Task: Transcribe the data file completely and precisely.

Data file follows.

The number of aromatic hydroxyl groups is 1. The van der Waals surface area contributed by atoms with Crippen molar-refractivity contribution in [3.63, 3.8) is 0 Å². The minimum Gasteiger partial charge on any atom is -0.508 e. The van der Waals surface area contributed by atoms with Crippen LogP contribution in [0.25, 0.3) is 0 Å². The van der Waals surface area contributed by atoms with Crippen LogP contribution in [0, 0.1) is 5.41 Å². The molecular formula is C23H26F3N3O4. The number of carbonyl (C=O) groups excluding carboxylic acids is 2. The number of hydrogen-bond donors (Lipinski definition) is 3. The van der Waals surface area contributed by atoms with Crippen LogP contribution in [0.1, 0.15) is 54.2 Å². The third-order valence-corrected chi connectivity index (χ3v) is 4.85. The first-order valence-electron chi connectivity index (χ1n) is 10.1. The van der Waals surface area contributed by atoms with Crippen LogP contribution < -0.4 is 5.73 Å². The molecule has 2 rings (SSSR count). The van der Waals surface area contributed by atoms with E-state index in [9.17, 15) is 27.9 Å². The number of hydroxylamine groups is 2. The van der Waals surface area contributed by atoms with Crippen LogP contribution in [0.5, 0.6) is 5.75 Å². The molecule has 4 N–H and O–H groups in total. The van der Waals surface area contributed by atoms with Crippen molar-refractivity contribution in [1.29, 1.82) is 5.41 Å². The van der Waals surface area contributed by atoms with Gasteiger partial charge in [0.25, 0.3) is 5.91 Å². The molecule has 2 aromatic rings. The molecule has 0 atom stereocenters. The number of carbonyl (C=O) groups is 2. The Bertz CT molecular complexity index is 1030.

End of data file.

The number of aromatic hydroxyl groups is 1. The van der Waals surface area contributed by atoms with Crippen molar-refractivity contribution in [3.63, 3.8) is 0 Å². The minimum Gasteiger partial charge on any atom is -0.508 e. The van der Waals surface area contributed by atoms with Crippen LogP contribution in [0.25, 0.3) is 0 Å². The van der Waals surface area contributed by atoms with Crippen LogP contribution in [0, 0.1) is 5.41 Å². The molecular formula is C23H26F3N3O4. The number of carbonyl (C=O) groups excluding carboxylic acids is 2. The number of hydrogen-bond donors (Lipinski definition) is 3. The van der Waals surface area contributed by atoms with Crippen LogP contribution in [0.1, 0.15) is 54.2 Å². The third-order valence-corrected chi connectivity index (χ3v) is 4.85. The first-order valence-electron chi connectivity index (χ1n) is 10.1. The van der Waals surface area contributed by atoms with Crippen LogP contribution < -0.4 is 5.73 Å². The molecule has 2 rings (SSSR count). The van der Waals surface area contributed by atoms with E-state index in [9.17, 15) is 27.9 Å². The number of hydroxylamine groups is 2. The van der Waals surface area contributed by atoms with Crippen LogP contribution in [0.5, 0.6) is 5.75 Å². The molecule has 4 N–H and O–H groups in total. The van der Waals surface area contributed by atoms with Crippen molar-refractivity contribution in [1.29, 1.82) is 5.41 Å². The van der Waals surface area contributed by atoms with Gasteiger partial charge in [0.25, 0.3) is 5.91 Å². The molecule has 2 aromatic rings. The molecule has 0 atom stereocenters. The number of carbonyl (C=O) groups is 2. The Bertz CT molecular complexity index is 1030.